Tuesday, 27 May 2014

Premiere Screening : OVERHEARD 3

Date : 27 May 2014 
Time : 9pm
Venue : GSC Mid Valley

 Lau Ching-wan, Louis Koo Tin-lok, Daniel Wu Yin-cho, Zhou Xun
Directors: Alan Mak Siu-fai, Felix Chong Man-keung
Category: IIB (Cantonese and Putonghua)
Bigger is not necessarily better. That's the message filmmakers may take away from this latest instalment of the Overheard surveillance series, the budget of which reputedly exceeds that of the first two combined.
By including so many actors and actresses in their cameo-filled blockbuster, writer-directors Alan Mak Siu-fai and Felix Chong Man-keung have overcomplicated matters and ended up with a bloated work whose 131 minutes feels way too long.
There are characters and subplots galore in this crime drama, set in the near future. But the main story centres on three people whose surname is Luk, and a New Territories villager who doesn't share their surname, yet has personal ties to all three.
Traditional village supremo and property tycoon Luk Hon-to (Kenneth Tsang Kong) is getting on in years. So even as his NT Land Group seeks to push through a massive property development that involves the wholesale purchase of land rights from other New Territories villagers, his daughter, Yu (Michelle Ye Xuan), and the company's business director, Luk Kam-keung (Lau Ching-wan), vie for control and his inheritance — with Yu deciding to ally with "connected" mainlander Wan (Huang Lei) and Keung calling upon his hing daai (sworn brothers) for muscle and other support.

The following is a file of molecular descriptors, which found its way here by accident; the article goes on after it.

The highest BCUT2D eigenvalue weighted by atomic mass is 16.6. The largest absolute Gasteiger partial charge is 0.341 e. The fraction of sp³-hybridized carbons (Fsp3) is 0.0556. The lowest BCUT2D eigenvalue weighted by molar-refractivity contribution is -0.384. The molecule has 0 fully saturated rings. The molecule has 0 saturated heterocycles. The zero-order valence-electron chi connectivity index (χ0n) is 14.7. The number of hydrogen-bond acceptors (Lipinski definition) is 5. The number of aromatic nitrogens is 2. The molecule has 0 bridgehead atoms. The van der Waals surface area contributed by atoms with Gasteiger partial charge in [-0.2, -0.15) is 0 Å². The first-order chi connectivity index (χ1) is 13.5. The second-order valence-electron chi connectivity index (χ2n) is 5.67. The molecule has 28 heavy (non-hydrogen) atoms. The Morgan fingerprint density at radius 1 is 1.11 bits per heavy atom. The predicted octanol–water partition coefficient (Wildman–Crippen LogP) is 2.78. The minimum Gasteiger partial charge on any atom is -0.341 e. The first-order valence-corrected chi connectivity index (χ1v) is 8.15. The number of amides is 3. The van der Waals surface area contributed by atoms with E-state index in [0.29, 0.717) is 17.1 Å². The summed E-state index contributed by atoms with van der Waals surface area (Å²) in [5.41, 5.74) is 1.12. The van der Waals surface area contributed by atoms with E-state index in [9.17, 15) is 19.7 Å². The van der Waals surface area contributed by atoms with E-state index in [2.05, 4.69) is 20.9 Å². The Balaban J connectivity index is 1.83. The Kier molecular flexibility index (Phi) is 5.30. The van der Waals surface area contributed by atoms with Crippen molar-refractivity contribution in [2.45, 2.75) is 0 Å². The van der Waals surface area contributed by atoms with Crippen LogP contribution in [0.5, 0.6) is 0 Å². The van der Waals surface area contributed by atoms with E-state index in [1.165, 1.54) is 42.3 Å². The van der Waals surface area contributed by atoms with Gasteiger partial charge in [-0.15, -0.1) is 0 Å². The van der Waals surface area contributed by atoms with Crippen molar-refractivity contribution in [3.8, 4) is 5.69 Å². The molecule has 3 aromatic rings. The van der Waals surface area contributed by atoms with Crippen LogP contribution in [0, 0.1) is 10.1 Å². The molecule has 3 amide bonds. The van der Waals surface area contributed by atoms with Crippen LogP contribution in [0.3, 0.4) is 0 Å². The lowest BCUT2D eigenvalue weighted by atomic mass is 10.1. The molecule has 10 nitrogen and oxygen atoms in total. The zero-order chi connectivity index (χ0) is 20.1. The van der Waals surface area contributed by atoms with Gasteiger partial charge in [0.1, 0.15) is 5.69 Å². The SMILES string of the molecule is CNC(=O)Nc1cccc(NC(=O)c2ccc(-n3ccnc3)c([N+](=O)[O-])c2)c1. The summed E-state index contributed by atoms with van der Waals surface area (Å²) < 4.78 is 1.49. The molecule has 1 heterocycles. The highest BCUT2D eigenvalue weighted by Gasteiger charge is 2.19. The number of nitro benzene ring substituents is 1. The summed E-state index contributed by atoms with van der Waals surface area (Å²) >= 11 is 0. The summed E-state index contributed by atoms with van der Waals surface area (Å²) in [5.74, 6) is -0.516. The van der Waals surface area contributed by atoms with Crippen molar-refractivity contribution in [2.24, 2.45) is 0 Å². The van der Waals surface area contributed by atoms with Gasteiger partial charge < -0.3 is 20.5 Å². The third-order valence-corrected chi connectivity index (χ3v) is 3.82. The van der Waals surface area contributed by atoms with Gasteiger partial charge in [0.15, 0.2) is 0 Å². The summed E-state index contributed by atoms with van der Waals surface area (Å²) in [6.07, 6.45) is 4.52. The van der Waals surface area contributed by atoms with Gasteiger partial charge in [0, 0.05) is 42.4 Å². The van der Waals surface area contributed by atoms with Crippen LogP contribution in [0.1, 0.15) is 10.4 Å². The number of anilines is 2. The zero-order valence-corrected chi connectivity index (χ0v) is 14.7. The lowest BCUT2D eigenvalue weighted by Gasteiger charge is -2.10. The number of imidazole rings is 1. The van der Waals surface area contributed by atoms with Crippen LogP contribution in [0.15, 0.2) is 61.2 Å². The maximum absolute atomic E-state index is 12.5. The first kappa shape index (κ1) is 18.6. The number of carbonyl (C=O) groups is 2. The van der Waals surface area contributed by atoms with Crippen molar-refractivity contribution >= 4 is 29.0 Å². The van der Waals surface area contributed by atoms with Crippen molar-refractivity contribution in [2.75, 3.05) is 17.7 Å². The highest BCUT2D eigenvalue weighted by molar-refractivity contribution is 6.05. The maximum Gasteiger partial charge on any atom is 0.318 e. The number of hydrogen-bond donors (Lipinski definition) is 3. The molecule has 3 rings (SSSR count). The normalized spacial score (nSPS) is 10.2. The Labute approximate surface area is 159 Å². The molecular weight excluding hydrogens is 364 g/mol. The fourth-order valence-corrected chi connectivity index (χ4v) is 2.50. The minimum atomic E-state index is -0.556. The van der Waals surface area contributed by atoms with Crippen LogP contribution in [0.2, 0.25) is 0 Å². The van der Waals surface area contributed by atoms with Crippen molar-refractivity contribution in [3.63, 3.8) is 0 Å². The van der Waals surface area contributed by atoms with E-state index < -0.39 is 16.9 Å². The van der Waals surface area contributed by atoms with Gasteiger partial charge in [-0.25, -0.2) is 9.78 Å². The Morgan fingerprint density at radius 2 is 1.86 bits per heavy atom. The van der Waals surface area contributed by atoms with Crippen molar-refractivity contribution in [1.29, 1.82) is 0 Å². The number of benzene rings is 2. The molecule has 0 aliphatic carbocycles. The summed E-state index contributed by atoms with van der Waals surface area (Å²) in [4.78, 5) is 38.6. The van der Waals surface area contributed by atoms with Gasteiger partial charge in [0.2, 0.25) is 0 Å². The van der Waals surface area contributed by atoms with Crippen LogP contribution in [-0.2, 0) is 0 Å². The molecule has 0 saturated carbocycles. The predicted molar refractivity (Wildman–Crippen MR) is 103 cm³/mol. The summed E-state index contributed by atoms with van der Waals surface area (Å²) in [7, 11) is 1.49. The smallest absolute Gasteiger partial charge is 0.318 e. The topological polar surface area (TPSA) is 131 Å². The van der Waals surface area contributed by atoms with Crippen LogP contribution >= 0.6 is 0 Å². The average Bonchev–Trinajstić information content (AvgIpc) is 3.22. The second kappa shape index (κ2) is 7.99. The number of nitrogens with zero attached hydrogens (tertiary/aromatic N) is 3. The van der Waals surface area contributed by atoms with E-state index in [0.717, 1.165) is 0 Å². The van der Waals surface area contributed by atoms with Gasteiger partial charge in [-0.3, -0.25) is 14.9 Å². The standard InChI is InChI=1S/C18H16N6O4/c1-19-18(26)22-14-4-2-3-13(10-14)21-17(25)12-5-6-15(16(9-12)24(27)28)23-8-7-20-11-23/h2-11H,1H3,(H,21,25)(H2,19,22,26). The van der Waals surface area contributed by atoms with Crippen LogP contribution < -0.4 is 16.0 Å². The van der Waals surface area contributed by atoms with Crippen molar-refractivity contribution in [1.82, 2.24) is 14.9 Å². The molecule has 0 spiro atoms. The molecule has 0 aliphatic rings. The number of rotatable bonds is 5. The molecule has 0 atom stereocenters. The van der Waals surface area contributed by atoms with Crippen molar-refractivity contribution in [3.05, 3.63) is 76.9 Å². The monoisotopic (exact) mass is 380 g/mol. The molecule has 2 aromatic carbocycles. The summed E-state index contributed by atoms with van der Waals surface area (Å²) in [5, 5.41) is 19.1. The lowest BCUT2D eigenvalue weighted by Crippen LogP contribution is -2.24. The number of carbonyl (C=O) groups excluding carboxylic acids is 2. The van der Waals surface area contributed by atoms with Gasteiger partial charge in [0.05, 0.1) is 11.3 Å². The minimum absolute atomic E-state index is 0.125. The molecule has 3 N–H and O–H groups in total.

After spending five years in prison for manslaughter committed on behalf of the Luks, the newly released Law Wing-jau (Louis Koo Tin-lok) finds himself in the thick of the power struggle.
Although, initially, he looks to have cast his lot in with his erstwhile good friend Keung, it's soon revealed that he's working with his technical whizz ex-prison buddy Joe (Daniel Wu Yin-cho) to spy on Keung and his gang for Jau's former lover, Yu.
Wu is officially one of Overheard 3's three male leads, but his role is far less substantial than Lau's or Koo's. Indeed, it seems like the only reason that Joe exists in the film is to supply the necessary electronic eavesdropping elements to make it a viable part of the Overheard series.
Even more hard done by is the Cantonese-speaking Zhou, whose character looks to be in the picture merely to connect the dots.
Although their characters have less screen time than Wu or Zhou, Gordon Lam Ka-tung and Alex Fong Chung-shun are more attention-grabbing as they get to behave more flamboyantly — and, in Fong's case, sport an odd hairdo that's impossible to ignore.
Most memorable about this otherwise unremarkable movie are the strange hairstyles and clothing choices of the male characters, some of which could be generously described as "retro".
One wonders whether the filmmakers think New Territories villages are living in a different era.